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Problem 12.9. Suppose M is an m-state Turing machine with al-
phabet {1}, (i, s, a) is a tape position for M. Find a Turing machine
R which on input
0 M 03m+33 (i, s, a)
halts with output
0 M 03m+31 11+c 01’c (i, s, a) ,
where c = ai .
Problem 12.10. Suppose M is an m-state Turing machine with
alphabet {1}, (i, s, a) is a tape position for M, and j ∈ {0, 1}. Find a
Turing machine W which on input
0 M 03m+31 11+j 01’j (i, s, a)
halts with output
0 M 03m+31 11+j 01’j (i, s, a ) ,
where a is identical to a except that ai = j.
Problem 12.11. Suppose M is an m-state Turing machine with
alphabet {1}, (i, s, a) is a tape position for M, and c ∈ {0, 1}. Find a
Turing machine E which on input
0 M 03m+31 11+c 01’c (i, s, a)
halts with output
M(s, c) 0m+18 11+c 01’c (i, s, a) .
0M
Problem 12.12. Suppose M is an m-state Turing machine with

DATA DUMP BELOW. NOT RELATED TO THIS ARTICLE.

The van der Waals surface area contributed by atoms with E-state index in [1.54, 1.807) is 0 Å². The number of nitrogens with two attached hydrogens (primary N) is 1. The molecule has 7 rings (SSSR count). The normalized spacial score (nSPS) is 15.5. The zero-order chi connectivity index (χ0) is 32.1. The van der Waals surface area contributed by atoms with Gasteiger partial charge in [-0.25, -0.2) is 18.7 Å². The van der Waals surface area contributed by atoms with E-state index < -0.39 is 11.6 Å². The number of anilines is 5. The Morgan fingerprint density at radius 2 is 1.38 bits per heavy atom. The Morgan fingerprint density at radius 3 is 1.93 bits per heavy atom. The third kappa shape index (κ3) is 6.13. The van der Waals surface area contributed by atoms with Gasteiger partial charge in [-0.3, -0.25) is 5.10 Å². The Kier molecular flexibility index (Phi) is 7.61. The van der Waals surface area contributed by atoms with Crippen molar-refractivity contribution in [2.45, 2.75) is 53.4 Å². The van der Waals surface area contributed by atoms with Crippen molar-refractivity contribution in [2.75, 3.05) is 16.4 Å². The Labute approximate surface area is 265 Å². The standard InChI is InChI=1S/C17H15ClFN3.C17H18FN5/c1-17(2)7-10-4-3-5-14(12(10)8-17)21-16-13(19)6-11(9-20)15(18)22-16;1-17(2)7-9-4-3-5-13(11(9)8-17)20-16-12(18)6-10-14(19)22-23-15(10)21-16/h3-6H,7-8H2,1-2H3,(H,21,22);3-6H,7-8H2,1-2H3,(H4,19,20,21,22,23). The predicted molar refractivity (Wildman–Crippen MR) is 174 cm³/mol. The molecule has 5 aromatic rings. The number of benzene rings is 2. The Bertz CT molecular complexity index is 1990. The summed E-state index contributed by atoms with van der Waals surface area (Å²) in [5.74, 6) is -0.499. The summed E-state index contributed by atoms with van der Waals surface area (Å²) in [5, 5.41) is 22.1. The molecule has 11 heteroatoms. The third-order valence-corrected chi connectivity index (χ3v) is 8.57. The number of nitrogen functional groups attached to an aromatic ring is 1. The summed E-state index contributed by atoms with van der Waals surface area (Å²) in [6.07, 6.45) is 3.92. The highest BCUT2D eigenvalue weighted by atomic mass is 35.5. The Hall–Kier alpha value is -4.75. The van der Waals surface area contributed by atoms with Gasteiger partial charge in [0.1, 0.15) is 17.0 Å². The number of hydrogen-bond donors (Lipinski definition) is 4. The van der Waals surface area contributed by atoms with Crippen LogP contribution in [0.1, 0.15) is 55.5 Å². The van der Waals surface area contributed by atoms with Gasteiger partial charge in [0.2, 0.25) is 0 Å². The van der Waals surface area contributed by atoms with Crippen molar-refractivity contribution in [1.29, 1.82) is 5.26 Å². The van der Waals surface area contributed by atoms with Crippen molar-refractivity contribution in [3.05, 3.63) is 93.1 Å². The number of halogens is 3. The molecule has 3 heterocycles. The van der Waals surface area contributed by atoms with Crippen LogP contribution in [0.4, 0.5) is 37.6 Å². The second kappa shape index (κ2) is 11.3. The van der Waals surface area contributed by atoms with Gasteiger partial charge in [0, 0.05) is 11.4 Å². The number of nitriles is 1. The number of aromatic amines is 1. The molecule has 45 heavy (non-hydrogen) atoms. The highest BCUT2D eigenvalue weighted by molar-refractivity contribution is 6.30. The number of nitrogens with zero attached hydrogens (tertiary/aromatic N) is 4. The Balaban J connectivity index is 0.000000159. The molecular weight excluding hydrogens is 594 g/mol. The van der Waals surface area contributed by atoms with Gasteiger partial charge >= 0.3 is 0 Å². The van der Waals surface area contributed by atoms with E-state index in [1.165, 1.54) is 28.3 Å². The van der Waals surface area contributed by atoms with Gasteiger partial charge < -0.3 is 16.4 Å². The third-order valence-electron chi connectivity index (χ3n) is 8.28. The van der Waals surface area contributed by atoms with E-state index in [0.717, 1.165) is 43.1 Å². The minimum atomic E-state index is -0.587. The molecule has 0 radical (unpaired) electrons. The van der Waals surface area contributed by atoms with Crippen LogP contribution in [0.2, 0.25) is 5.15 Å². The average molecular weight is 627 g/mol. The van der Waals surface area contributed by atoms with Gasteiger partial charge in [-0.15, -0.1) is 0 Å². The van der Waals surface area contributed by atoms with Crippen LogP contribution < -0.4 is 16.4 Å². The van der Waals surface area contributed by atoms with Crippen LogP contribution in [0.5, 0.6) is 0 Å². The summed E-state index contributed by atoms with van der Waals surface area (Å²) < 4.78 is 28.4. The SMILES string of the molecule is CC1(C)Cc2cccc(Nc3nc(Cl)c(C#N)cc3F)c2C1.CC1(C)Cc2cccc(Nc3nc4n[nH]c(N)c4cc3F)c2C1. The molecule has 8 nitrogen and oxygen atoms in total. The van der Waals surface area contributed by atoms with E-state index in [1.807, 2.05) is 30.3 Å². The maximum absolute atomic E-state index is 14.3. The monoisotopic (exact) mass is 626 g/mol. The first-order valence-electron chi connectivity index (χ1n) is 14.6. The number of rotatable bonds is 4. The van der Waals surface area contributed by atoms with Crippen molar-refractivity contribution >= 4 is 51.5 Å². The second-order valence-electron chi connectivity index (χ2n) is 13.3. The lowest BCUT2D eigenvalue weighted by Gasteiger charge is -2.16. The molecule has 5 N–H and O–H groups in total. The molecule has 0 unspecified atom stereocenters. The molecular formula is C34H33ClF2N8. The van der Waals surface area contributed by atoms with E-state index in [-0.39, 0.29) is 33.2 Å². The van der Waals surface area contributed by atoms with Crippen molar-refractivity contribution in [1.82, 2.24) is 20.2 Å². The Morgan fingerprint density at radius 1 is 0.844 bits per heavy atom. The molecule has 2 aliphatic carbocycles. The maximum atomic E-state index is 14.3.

alphabet {1} and (i, s, a) is a tape position for M. Find a Turing
machine S which on input
0 M 03m+33 (i, s, a)
halts with output
0 M 03m+33 M(i, s, a) .
Using these machines, we can ¬nally assemble an universal Turing
machine.
22 12. UNIVERSAL MACHINES & THE HALTING PROBLEM

Theorem 12.13. There is a Turing machine U such that, for any
m ≥ 1, m-state Turing machine M with alphabet {1}, and tape position
(i, s, a) for M, U acts on the input position
0 M 03m+33 (i, s, a)
as follows:
• If M, starting from position (i, s, a), eventually halts in position
(j, t, b), then U eventually halts in the position
0 M 03m+33 (j, t, b) .
• If M, starting from the initial tape position (i, s, a), eventually
runs o¬ the left end of its tape, U eventually runs o¬ the left end
of its own tape.
• If M, starting from the initial tape position (i, s, a), never halts,
then U never halts.
The Halting Problem. Given that we are using Turing machines
to formalize the notion of an e¬ective method, one of the di¬culties
with solving the Halting Problem is representing a given Turing ma-
chine and its input tape as input for another machine. As this is exactly
what was done above, we can now formulate a precise version of the
Halting Problem and solve it.
The Halting Problem. Is there a Turing machine T which, for
any m ≥ 1, m-state Turing machine M with alphabet {1}, and tape a
for M, halts on input
0 M 03m+33 (0, 1, a)